My research focuses on the Holocene geological time period, the last 10,000 years of Earth history. An accurate picture of past climate can help us understand the relationship between past environmental change and ancient societies. In this post, I describe how my summer fieldwork and my broader dissertation project link summer rainfall, microscopic grains of pollen, and an ancient city in Mexico.
The pre-Columbian city of Cantona is an impressive sight, even today. Located near the border of the Mexican states of Puebla and Veracruz, in the Oriental Basin, it covers 12.6 km2 and features a complex network of streets, ball courts, and pyramids. At its peak, between 1,750 and 1,000 calendar years before present, the site was an important Mesoamerican center of trade in obsidian. Archaeological investigations suggest that the city was abandoned abruptly at approximately 1,000 years ago. While the cause is unknown, many have invoked climate change as a possible contributing factor, partially because of the lack of surface water in the region today. This, however, requires an accurate picture of climate change at least 900 years before we had reliable, instrumental measurements of temperature and rainfall.
All is not lost, however. It turns out that past climates leave microscopic traces in lake sediments. A wet climate, for instance, will leave behind different clay minerals than a dry climate. The pollen preserved in lake sediments can also tell us about the regional vegetation at the time the sediments were deposited, which in turn reflects regional climate. Various techniques like radiocarbon dating can be used to establish the age of the sediments. Detailed analysis of pollen composition or sediment geochemistry can therefore provide a long-term perspective on climate change. My research focuses on lake sediments from a volcanic crater lake called Aljojuca that is approximately 30 km south of Cantona. In 2007, a team from the GFZ German Research Centre for Geosciences and Mexico’s Universidad Nacional Autónoma de México took a 12 m sediment core from the lake. Radiocarbon dating suggests that this core contains a continuous, 6,000-year sediment record.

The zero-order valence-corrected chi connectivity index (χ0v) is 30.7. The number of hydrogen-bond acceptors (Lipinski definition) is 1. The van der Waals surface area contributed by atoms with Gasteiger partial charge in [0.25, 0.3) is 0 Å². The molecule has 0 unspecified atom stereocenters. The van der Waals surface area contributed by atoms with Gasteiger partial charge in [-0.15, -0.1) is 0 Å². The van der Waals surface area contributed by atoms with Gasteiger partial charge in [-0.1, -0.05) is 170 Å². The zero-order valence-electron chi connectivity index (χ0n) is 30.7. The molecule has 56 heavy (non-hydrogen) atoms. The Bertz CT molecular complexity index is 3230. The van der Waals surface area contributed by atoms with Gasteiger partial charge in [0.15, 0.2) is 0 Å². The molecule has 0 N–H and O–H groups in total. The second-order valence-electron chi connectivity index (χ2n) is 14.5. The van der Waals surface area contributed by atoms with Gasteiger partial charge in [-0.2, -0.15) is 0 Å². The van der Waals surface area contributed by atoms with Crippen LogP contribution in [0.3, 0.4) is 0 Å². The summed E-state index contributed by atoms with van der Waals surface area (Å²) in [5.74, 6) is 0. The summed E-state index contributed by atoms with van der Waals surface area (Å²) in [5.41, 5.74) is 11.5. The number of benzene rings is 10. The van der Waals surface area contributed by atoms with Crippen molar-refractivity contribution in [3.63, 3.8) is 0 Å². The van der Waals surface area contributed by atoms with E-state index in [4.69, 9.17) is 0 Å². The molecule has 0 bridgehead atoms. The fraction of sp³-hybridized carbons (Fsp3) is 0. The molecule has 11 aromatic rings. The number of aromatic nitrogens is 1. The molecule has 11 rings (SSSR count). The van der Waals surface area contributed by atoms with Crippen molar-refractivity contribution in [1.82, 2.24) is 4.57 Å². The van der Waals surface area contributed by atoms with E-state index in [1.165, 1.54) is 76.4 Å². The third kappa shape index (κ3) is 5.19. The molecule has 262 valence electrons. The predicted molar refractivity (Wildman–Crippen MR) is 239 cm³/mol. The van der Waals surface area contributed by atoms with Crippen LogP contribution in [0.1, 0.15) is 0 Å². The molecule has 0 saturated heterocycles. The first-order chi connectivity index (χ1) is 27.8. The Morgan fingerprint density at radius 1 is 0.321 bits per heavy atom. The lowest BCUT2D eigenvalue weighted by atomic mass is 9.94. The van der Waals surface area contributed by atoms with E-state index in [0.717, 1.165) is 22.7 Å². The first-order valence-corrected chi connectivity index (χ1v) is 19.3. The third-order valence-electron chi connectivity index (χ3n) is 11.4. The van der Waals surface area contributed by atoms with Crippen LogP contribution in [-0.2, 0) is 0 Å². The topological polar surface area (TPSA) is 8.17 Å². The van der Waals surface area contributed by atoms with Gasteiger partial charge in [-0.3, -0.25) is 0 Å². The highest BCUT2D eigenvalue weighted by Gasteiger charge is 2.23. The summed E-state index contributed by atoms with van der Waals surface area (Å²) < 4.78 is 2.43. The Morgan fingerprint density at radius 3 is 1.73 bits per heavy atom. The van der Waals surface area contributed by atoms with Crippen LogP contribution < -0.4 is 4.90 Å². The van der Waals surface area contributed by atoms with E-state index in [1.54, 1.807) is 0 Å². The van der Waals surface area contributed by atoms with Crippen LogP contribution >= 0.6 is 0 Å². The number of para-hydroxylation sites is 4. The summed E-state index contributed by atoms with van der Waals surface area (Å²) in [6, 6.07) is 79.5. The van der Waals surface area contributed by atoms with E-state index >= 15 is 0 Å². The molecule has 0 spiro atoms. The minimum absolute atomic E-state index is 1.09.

This summer, I collected pollen samples from contemporary vegetation to improve our interpretation of our pollen results from the Aljojuca core. Understanding how vegetation changes along natural gradients of temperature and precipitation (for instance, up the slope of a mountain) can help us interpret the results we see in fossil pollen assemblages. We can even characterize the composition of the pollen created by local vegetation by analyzing the modern pollen preserved in surface soils, small ponds, or even cushions (called polsters) of moss!